further increased by the fact that our Intelligence Community 
continues to assess that Iran, at a minimum, is keeping open 
the option to develop nuclear weapons. 
 
- The new "Phased, Adaptive Approach" recommended by 
Secretary Gates updates and revises the previous program for 
missile defense in Europe based on two key findings of the 
DoD review: 
-- First, the threat from Iran's regional ballistic missiles 
has developed more rapidly than previously expected.  At the 
same time, the threat from potential Iranian intercontinental 
ballistic missiles (ICBMs) has been slower to develop than we 
 
STATE 00096550  002 OF 006 
 
 
previously expected. 
-- Second, our missile defense capabilities and technologies 
have advanced significantly.  Improved interceptor 
capabilities, such as the currently deployed Standard 
Missile-3 (SM-3) interceptor and advanced variants that are 
already in development, permit a more flexible and capable 
architecture. 
 
- Therefore, the President has approved a Phased, Adaptive 
Approach that is responsive to the current threat, but also 
can incorporate new technologies quickly and cost-effectively 
to adapt as the threat and our technologies continue to 
change.  It will unfold in phases: 
-- The first phase will speed protection of U.S. deployed 
forces, civilians, and families and our Allies in Europe 
against the current threat from Iran by deploying proven 
systems by 2011 ) about six or seven years earlier than the 
previous program. 
-- Subsequent phases will add advanced variant sea- and 
land-based versions of the SM-3 and cover additional 
territory in Europe should the Iranian threat expand. 
-- In the fourth and final phase we will anticipate 
augmenting our existing capabilities to defend the United 
States against potential advances in Iran's ICBM capability 
with advanced versions of the SM-3.  This would be a similar 
capability to that provided in the program of record. 
 
- This improved approach removes the need for a Ground Based 
Interceptor field in Poland and features a distributed 
interceptor and sensor architecture that does not require the 
single large, fixed radar originally planned to be located in 
the Czech Republic. 
-- Under the new approach, land- and sea-based missile 
defense interceptors and sensors offer some flexibility to be 
redeployed as the regional ballistic missile threat dictates. 
 This distributed network approach also will increase the 
survivability of the system and provide more opportunities 
for collaboration with Allies and partners.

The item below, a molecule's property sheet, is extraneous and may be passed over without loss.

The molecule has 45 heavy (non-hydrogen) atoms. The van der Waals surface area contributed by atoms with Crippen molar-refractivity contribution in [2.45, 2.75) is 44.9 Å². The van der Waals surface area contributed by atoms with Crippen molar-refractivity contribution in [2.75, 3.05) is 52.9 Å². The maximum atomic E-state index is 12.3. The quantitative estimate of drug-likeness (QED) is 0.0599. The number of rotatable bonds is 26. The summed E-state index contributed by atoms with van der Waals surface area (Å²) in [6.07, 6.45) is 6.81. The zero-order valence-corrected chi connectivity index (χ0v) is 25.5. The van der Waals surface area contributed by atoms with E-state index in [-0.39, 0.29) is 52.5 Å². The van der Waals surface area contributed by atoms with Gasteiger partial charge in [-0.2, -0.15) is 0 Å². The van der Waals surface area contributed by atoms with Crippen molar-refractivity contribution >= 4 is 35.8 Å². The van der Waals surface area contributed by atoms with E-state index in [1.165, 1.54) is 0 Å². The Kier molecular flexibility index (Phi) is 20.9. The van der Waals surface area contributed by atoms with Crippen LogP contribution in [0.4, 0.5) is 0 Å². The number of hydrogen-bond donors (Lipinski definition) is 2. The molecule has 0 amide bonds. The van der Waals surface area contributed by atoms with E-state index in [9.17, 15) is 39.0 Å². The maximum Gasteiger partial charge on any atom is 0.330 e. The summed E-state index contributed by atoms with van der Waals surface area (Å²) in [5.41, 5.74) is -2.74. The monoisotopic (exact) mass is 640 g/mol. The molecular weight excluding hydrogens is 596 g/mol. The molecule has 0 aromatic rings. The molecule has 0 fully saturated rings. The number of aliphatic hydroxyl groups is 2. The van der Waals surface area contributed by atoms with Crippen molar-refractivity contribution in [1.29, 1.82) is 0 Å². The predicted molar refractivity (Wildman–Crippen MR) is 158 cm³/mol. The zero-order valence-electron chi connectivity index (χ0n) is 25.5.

-- We are beginning consultations with Poland, the Czech 
Republic, and other Allies on the new approach, and will work 
with our NATO Allies on determining locations for the sensors 
and interceptors, and on integrating the Phased, Adaptive 
Approach with their missile defense capabilities and with the 
emerging NATO command and control network. 
 
- Strong missile defenses will strengthen our efforts to find 
a solution that brings Iran into compliance with its 
international obligations: the more we can diminish the 
coercive value of Iran's missiles, the less Iran stands to 
gain by continuing to develop these destabilizing 
capabilities. 
 
- This set of recommendations comes from an ongoing 
Congressionally-mandated review that is taking a 
comprehensive examination of our global approach to missile 
defense and is consistent with the Defense Department's 
budget choices for fiscal year 2010: 
-- For example, we added additional funding to field more 
systems such as Aegis BMD ships and SM-3 interceptors. 
 
END TEXT OF TALKING POINTS. 
 
5. (S/REL NATO) BEGIN TEXT OF TALKING POINTS FOR USNATO AND 
EMBASSIES IN NATO CAPITALS (TALKING POINTS BELOW SHOULD BE 
USED FOR ALL NATO CAPITALS EXCEPT FOR POLAND AND THE CZECH 
REPUBLIC; WARSAW AND PRAGUE WILL RECEIVE SEPARATE TAILORED 
TALKING POINTS TO BE DELIVERED ON SEPTEMBER 17 BY THE 
FLOURNOY-TAUSCHER DELEGATION): 
 
GENERAL 
 
- NATO leaders have all agreed that ballistic missile 
proliferation poses an increasing threat to Allies' forces, 
territory, and populations. 
 
- As a result, NATO has noted the significant contribution to 
Alliance security by those Allies who possess, or are 
 
STATE 00096550  003 OF 006